Every being that exists either exists by itself, by its own essence or nature, or it does not exist by itself. If it exists by its own essence, then it exists necessarily and eternally, and explains itself. It cannot not exist, as a triangle cannot not have three sides. If, on the other hand, a being exists but not by its own essence, then it needs a cause, a reason outside itself for its existence. Because it does not explain itself, something else must explain it. Beings whose essence does not contain the reason for their existence, beings that need causes, are called contingent, or dependent, beings. A being whose essence is to exist is called a necessary being. The universe contains only contingent beings. God would be the only necessary being—if God existed. Does he? Does a necessary being exist? Here is the proof that it does. Dependent beings cannot cause themselves. They are dependent on their causes. If there is no independent being, then the whole chain of dependent beings is dependent on nothing and could not exist. But they do exist. Therefore there is an independent being.

Peter Kreeft, The First Cause Argument

And consider this, also…

God – as understood by the Catholic Church and by most other theistic traditions – is not a being in the universe, a superior agent whose existence we postulate in order to explain some natural phenomenon, but rather, Being Itself, that which all contingent reality depends for its existence.

God Is Not a Scientific Hypothesis, By Francis J. Beckwith, The Catholic Thing, January 2, 2015

And notice how this is also connected with God as the Empathetic Protagonist and the Empathetic Incarnation…

Hence the mainstream Catholic metaphysical tradition refers to God not as a being but as Being itself. In Aquinas’s pithy Latin, God is not ens summum (highest being), but rather ipsum esse subsistens (the sheer act of “to be” itself). Moreover, Thomas insists that God is not an individual, nor a member of any genus, even of that most generic of genera, namely, being.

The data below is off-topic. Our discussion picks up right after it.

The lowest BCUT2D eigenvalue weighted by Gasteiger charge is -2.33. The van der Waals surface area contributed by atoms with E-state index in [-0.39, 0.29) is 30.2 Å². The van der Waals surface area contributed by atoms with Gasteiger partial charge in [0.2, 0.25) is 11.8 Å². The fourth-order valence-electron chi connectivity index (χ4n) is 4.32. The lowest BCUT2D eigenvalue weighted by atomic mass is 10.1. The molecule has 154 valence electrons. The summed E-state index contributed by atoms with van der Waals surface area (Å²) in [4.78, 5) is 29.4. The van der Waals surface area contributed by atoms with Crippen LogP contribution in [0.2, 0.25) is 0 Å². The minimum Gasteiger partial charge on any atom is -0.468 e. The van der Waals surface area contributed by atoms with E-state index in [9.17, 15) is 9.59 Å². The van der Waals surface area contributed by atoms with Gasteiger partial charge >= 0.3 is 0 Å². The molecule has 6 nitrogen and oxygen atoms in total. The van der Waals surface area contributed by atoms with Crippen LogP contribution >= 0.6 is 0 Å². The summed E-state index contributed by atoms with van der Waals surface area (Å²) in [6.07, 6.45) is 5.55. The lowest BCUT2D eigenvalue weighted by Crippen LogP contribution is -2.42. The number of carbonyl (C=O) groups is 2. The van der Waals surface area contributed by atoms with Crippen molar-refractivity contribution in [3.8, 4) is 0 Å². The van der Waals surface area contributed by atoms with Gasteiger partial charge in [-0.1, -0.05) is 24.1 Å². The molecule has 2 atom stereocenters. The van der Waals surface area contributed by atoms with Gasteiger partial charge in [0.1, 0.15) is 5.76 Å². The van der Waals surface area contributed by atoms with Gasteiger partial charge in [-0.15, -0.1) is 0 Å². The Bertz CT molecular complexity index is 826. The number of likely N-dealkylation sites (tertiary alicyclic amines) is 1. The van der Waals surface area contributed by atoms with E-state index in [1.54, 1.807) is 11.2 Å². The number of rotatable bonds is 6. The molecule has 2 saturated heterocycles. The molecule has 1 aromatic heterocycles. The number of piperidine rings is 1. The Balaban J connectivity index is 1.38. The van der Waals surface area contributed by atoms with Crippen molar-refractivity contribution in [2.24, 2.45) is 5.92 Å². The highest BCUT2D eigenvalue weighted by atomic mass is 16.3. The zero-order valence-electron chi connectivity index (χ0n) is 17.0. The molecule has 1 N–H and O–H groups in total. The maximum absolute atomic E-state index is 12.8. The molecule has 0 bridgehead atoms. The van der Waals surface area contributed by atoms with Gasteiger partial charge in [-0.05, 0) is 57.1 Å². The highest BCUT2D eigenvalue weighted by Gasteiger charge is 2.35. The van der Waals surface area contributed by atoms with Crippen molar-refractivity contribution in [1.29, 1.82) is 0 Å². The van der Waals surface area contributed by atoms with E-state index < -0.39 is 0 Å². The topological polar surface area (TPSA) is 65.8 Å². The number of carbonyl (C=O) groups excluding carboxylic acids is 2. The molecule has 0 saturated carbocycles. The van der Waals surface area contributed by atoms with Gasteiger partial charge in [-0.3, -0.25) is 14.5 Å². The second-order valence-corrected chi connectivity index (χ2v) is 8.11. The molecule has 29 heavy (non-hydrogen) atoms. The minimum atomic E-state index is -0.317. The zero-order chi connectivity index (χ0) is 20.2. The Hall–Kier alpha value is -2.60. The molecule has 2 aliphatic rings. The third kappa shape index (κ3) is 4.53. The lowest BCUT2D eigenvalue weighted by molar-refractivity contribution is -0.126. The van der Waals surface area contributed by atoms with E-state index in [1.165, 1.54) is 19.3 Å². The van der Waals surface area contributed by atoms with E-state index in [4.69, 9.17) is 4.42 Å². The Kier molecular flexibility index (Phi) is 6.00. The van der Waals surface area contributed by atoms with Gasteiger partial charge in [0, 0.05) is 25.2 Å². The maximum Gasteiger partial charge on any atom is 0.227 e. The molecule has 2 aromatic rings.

Anselm signals much the same thing when he names God “that than which nothing greater can be thought.” At first blush, this seems a straightforward designation of the highest being, but this cannot be the case, for the highest being, plus every other being, would be greater than the highest being alone, and hence not that than which nothing greater can be conceived.

This qualitative otherness of God is also the ground for the permanently stunning claim at the heart of Christianity that God became a creature, without compromising the creature he became or undermining his own integrity. Such a “becoming” is possible only if predicated upon the logic of God’s qualitative otherness to the world.


I would suggest that the best biblical image for God is the burning bush—on fire, but not consumed—which appeared to Moses. The closer the true God comes to a creature, the more radiant and beautiful that creature becomes. It is not destroyed, nor is it obligated to give way; rather, it becomes the very best version of itself. This is not just fine poetry; it is accurate metaphysics. We can find this truth in the narratives concerning David, Saul, and Samuel, wherein God definitively acts, but not interruptively. Rather, he works precisely through the ordinary dynamics of psychology and politics. Nowhere is the God of the burning bush more fully on display than in the Incarnation, that event by which God becomes a creature without ceasing to be God or undermining the integrity of the creature he becomes.

EVANGELIZING THE NONES: THE 2017 ERASMUS LECTURE, by Robert Barron, First Things, January 2018

Something is going on there.

And seeing this is opening the eyes of our team to why, if Christianity is the story we are in, the story of America has been like no other in world history.

So now, think again about how this works in the formula of American Freedom.

If Christianity is the story we are in …

… and human beings have unalienable rights from being made in the image and likeness of God

…and if, as the Declaration clearly states…

…“to secure these rights, Governments are instituted among Men”…

 …then God is… the necessary being in the Founder’s formula.

He is the one being in the founding formula  upon whom all else depends.

Remove him from the formula …

… and there are no unalienable rights.

Remove him from the formula …

… and the purpose of government is not to secure those unalienable rights — since they wouldn’t even exist!

Like the Guinness Guy says…